Apple is furiously updating their entire Mac product line with their new silicon, but what will their brand new Mac Pro look like?
Introduction to the Mac Pro
The Mac Pro was initially designed to meet the needs of creative professionals needing more computing power than what existing Mac models could provide. This also allowed Apple to enter the high-end tier of the consumer computing market, at the time dominated by Windows machines.
From here, Apple filled the gap, using Intel server based CPUs (i.e. their Xeon architecture), and created a workstation that although expensive, had more power than anyone could ever make use of.
It featured an incredibly over-engineered case design, and remains to this date one of the most repairable computers that Apple sells (with them even offering to train IT services on how to maintain Mac Pros, but not any other computer). This overall puts the Mac Pro at the very top echelon of Workstation computing, although it has a premium price tag to match.
These beasts used to be the absolute pinnacle of computing, although as time has gone on, and with the rise of AMD Threadripper based systems becoming more commonly found in high-end workstations, Apple has been steadily losing ground lately. What better time is there than now to integrate the Mac Pro into the Apple silicon family?
Introduction to Apple Silicon
The release of the first iPhone was our very first glance at Apple silicon. Rumors soon followed that Apple would equip it’s computers with a similar upgrade, yet for years we continued to see technology from third-parties such as Intel. Fast forward to 2021, Apple is finally transitioning it’s computer lineup to Apple silicon. So, what does this transition look like for the Mac Pro?
With the release of the new architecture for Apple’s existing silicon lineup, it is broken down into different tiers. These are the S5 (found in HomePods, Apple Watches and the Apple TV) and the A14/A14 Bionic (which can be found in the latest iPhones and Apple TV 4K). An overall disapproval of Intel’s lack of development created a perfect storm which forced Apple to finally draw its hand and release the M1 SoC in early 2020.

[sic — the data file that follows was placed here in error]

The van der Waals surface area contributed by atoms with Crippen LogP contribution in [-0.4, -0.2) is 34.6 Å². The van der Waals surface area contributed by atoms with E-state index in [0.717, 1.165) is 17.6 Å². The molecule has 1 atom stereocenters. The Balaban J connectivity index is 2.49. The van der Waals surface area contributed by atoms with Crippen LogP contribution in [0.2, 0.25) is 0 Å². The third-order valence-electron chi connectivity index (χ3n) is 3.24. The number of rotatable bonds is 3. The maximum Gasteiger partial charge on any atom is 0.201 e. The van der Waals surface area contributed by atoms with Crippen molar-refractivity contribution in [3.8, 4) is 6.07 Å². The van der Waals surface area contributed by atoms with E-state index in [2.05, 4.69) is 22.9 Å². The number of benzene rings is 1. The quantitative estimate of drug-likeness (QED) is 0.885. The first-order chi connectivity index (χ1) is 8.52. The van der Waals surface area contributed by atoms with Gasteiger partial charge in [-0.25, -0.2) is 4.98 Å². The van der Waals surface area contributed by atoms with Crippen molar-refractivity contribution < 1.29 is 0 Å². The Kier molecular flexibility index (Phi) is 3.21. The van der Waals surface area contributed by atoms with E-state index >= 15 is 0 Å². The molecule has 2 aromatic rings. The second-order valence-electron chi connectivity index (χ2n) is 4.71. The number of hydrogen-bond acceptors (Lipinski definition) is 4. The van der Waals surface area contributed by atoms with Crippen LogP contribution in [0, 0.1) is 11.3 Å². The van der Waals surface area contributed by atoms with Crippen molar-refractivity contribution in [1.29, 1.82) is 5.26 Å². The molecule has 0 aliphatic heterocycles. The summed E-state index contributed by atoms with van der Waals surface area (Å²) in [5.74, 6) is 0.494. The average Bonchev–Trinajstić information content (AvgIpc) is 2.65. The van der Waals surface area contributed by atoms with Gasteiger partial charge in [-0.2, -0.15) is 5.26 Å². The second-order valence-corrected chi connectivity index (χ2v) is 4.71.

This M1 SoC has since been featured in a plethora of new devices, including the new MacBook Air, MacBook Pro, 24 inch iMac and the Mac Mini, but it has also surprisingly featured in the newest iPad Pros.
The M1 has been proven to be a very versatile SoC, and as it is an extension of an already developed architecture, has allowed Apple to work towards a unified “Apple experience”, where applications will be able to work natively between all the different platforms which Apple offers. This tighter hold over the product stack has allowed Apple to work on further optimizations, making macOS Big Sur (and the upcoming macOS Monterrey), a more cohesive and optimized operating system.
With the success of M1, and the surprising performance that it is able to offer, there have been rumors floating that there will be higher specced SoCs offered with their higher end MacBook line (being the rumored M1X SoC). These are rumored to feature in a new 16 inch, and 14 inch MacBook Pro, with the introduction of a potential new design language.
Apple silicon takes advantage of the big.LITTLE concept that is often used with many ARM based SoCs, due to the balance that they can bring with raw performance and efficiency, This has allowed Apple to squeeze out more battery life than what otherwise would be possible from a set of cores that does both.
Although there isn’t any official announcements, there is relatively concrete information regarding the introduction of higher end MacBooks, it is entirely plausible that there will be a new Mac Pro featuring the new architecture.
Recently, Mark Gurman released in his latest newsletter post (from Bloomberg), that the SoCs inside the upcoming Mac Pro (which is supposedly more compact than the current 2019 “Cheese grater” design Mac Pro) will have up to 40 CPU cores, and 128 GPU cores.